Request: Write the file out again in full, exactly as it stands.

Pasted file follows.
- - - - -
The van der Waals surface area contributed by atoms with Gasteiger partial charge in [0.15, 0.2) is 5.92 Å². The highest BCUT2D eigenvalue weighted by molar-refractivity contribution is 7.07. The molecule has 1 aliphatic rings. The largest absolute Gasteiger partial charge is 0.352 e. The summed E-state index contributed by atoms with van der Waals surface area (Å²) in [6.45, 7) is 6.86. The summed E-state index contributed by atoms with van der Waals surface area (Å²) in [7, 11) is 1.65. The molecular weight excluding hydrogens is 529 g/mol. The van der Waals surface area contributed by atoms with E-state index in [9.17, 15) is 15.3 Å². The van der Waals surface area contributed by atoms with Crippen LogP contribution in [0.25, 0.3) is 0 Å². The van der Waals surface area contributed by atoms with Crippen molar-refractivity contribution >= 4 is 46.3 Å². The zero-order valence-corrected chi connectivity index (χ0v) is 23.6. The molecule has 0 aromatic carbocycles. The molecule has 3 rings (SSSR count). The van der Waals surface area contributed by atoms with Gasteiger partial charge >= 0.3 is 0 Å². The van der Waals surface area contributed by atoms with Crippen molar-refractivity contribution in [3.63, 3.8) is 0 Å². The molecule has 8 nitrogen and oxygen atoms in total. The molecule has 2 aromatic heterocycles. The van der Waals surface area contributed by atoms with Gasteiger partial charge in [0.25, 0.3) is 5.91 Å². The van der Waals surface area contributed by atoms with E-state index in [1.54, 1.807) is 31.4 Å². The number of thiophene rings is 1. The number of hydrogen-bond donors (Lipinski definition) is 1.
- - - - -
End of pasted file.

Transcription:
The van der Waals surface area contributed by atoms with Gasteiger partial charge in [0.15, 0.2) is 5.92 Å². The highest BCUT2D eigenvalue weighted by molar-refractivity contribution is 7.07. The molecule has 1 aliphatic rings. The largest absolute Gasteiger partial charge is 0.352 e. The summed E-state index contributed by atoms with van der Waals surface area (Å²) in [6.45, 7) is 6.86. The summed E-state index contributed by atoms with van der Waals surface area (Å²) in [7, 11) is 1.65. The molecular weight excluding hydrogens is 529 g/mol. The van der Waals surface area contributed by atoms with E-state index in [9.17, 15) is 15.3 Å². The van der Waals surface area contributed by atoms with Crippen LogP contribution in [0.25, 0.3) is 0 Å². The van der Waals surface area contributed by atoms with Crippen molar-refractivity contribution >= 4 is 46.3 Å². The zero-order valence-corrected chi connectivity index (χ0v) is 23.6. The molecule has 0 aromatic carbocycles. The molecule has 3 rings (SSSR count). The van der Waals surface area contributed by atoms with Gasteiger partial charge >= 0.3 is 0 Å². The van der Waals surface area contributed by atoms with Crippen molar-refractivity contribution in [3.63, 3.8) is 0 Å². The molecule has 8 nitrogen and oxygen atoms in total. The molecule has 2 aromatic heterocycles. The van der Waals surface area contributed by atoms with Gasteiger partial charge in [0.25, 0.3) is 5.91 Å². The van der Waals surface area contributed by atoms with E-state index in [1.54, 1.807) is 31.4 Å². The number of thiophene rings is 1. The number of hydrogen-bond donors (Lipinski definition) is 1.